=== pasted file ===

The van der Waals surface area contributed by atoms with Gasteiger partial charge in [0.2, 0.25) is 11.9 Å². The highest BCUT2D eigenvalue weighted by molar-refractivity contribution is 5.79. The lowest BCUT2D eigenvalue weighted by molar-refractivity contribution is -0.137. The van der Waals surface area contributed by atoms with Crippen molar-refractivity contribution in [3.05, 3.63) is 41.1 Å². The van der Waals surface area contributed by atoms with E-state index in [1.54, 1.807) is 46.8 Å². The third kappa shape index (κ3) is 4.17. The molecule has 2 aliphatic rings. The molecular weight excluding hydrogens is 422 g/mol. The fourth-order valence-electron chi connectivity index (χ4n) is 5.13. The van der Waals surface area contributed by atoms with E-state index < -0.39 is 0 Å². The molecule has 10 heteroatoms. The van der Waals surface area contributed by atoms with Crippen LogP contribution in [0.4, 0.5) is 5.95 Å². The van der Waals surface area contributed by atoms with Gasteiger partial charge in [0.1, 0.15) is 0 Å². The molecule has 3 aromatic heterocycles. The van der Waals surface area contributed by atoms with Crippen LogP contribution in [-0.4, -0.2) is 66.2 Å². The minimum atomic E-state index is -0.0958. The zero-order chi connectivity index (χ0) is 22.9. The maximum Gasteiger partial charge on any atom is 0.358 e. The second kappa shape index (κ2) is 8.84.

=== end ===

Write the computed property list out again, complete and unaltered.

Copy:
The van der Waals surface area contributed by atoms with Gasteiger partial charge in [0.2, 0.25) is 11.9 Å². The highest BCUT2D eigenvalue weighted by molar-refractivity contribution is 5.79. The lowest BCUT2D eigenvalue weighted by molar-refractivity contribution is -0.137. The van der Waals surface area contributed by atoms with Crippen molar-refractivity contribution in [3.05, 3.63) is 41.1 Å². The van der Waals surface area contributed by atoms with E-state index in [1.54, 1.807) is 46.8 Å². The third kappa shape index (κ3) is 4.17. The molecule has 2 aliphatic rings. The molecular weight excluding hydrogens is 422 g/mol. The fourth-order valence-electron chi connectivity index (χ4n) is 5.13. The van der Waals surface area contributed by atoms with E-state index < -0.39 is 0 Å². The molecule has 10 heteroatoms. The van der Waals surface area contributed by atoms with Crippen LogP contribution in [0.4, 0.5) is 5.95 Å². The van der Waals surface area contributed by atoms with Gasteiger partial charge in [0.1, 0.15) is 0 Å². The molecule has 3 aromatic heterocycles. The van der Waals surface area contributed by atoms with Crippen LogP contribution in [-0.4, -0.2) is 66.2 Å². The minimum atomic E-state index is -0.0958. The zero-order chi connectivity index (χ0) is 22.9. The maximum Gasteiger partial charge on any atom is 0.358 e. The second kappa shape index (κ2) is 8.84.